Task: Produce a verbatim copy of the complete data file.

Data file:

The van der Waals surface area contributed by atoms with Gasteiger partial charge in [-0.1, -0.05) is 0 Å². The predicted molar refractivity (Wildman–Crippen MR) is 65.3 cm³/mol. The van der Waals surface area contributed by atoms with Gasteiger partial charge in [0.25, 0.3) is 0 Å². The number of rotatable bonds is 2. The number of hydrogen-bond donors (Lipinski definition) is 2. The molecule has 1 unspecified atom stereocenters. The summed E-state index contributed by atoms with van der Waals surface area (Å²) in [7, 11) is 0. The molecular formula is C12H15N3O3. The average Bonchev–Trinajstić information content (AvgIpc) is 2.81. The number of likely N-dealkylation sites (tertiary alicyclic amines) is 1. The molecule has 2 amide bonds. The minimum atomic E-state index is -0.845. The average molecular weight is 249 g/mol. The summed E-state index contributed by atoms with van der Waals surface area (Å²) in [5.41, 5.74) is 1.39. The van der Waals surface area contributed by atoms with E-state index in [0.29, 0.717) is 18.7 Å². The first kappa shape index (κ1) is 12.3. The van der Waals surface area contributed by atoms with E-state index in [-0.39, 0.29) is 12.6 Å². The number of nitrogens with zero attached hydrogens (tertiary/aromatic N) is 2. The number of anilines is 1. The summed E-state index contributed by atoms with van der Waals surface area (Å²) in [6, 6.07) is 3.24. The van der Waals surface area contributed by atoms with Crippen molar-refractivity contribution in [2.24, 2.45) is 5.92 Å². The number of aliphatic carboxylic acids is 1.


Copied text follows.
The van der Waals surface area contributed by atoms with Gasteiger partial charge in [-0.1, -0.05) is 0 Å². The predicted molar refractivity (Wildman–Crippen MR) is 65.3 cm³/mol. The van der Waals surface area contributed by atoms with Gasteiger partial charge in [0.25, 0.3) is 0 Å². The number of rotatable bonds is 2. The number of hydrogen-bond donors (Lipinski definition) is 2. The molecule has 1 unspecified atom stereocenters. The summed E-state index contributed by atoms with van der Waals surface area (Å²) in [7, 11) is 0. The molecular formula is C12H15N3O3. The average Bonchev–Trinajstić information content (AvgIpc) is 2.81. The number of likely N-dealkylation sites (tertiary alicyclic amines) is 1. The molecule has 2 amide bonds. The minimum atomic E-state index is -0.845. The average molecular weight is 249 g/mol. The summed E-state index contributed by atoms with van der Waals surface area (Å²) in [5.41, 5.74) is 1.39. The van der Waals surface area contributed by atoms with E-state index in [0.29, 0.717) is 18.7 Å². The first kappa shape index (κ1) is 12.3. The van der Waals surface area contributed by atoms with E-state index in [-0.39, 0.29) is 12.6 Å². The number of nitrogens with zero attached hydrogens (tertiary/aromatic N) is 2. The number of anilines is 1. The summed E-state index contributed by atoms with van der Waals surface area (Å²) in [6, 6.07) is 3.24. The van der Waals surface area contributed by atoms with Crippen molar-refractivity contribution in [2.24, 2.45) is 5.92 Å². The number of aliphatic carboxylic acids is 1.